A smoky haze from over 400 wildfires currently burning in Canada is obscuring the view of numerous Earth-observing satellites.
Wildfire smoke from Canada often passes over the northeastern United States each year but goes noticed, NASA officials have noted. But that hasn't been the case over the past few days, when huge amounts of smoke from fires in Quebec have poured south into the eastern U.S.
"The surface smoke pollution from New York to the D.C. region is easily the most significant since at least July 2002, when a similar situation occurred with nearby fires in Quebec," Ryan Stauffer, an atmospheric scientist at NASA's Goddard Space Flight Center in Maryland, said in a statement. "This event is rivaling, and in some cases will likely surpass, the observed 2002 smoke pollution."
The smoke has degraded the quality of surface-level air that tens of millions of people breathe and has caused significant disruptions to U.S. air travel, with at least 330 flights across the country delayed or canceled, according to NBC News. And the effect is so extreme it can even be seen from space, affecting the view of satellites designed to study our planet.
Images from PlanetScope — a constellation of 130 satellites run by California company Planet that monitors the surface of Earth every day — showed regions of North America from Shelburne County in the Canadian province of Nova Scotia to Providence, Rhode Island blanketed in smoke.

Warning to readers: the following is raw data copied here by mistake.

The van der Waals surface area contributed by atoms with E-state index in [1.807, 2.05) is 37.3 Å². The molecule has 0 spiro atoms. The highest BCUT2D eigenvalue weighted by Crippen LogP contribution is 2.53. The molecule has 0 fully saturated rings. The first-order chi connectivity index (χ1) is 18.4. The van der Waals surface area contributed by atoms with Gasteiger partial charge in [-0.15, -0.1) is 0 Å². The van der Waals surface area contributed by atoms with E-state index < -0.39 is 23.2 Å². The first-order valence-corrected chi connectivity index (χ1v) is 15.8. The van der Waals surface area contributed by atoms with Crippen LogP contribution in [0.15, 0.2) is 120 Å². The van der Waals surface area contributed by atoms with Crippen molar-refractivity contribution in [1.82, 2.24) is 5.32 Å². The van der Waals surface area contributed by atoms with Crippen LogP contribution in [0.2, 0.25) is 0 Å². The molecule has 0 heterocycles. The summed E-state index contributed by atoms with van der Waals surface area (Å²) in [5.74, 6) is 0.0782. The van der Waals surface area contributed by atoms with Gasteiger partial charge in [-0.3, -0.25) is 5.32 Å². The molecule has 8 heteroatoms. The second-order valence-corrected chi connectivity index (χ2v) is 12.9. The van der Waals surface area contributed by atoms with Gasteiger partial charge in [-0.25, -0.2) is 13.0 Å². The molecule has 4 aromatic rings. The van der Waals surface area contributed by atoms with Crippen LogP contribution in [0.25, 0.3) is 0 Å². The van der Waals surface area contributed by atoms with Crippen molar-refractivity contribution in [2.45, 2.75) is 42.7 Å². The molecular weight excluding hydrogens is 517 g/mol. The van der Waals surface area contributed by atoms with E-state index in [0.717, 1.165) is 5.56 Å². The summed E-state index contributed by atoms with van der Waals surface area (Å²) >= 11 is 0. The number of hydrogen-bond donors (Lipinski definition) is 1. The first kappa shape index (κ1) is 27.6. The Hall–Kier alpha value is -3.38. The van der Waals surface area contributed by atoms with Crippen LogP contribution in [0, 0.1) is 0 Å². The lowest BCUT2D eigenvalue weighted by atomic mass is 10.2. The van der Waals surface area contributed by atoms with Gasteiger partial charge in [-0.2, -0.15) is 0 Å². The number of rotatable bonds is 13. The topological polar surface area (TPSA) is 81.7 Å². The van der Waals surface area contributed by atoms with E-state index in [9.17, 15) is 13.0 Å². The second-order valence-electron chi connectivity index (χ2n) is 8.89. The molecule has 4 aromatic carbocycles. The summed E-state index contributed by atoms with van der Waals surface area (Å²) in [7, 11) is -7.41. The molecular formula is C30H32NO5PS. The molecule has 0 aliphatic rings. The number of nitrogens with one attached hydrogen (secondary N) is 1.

"Millions living in Northeast America awoke yesterday to a sight usually reserved for fire-prone areas: the unambiguous orange-tinted haze of wildfire," Planet said in a statement.
A time-lapse of Planet images captured over Nova Scotia showed the difference in the view from space of the area on May 27 compared to the view on May 31. The fire imaged in the time-lapse is estimated to have consumed around 42,000 acres (17,000 hectares), according to Planet. That's an area three times larger than Manhattan.
For some space fans, the images will be reminiscent of smoke seen billowing over Canada from the International Space Station (ISS) in 2016.
Those pictures, which showed a thick blanket of smoke from forest fires burning around the area of Fort McMurray in Alberta, were captured by European Space Agency astronaut Tim Peake during the ISS' Expedition 46 mission.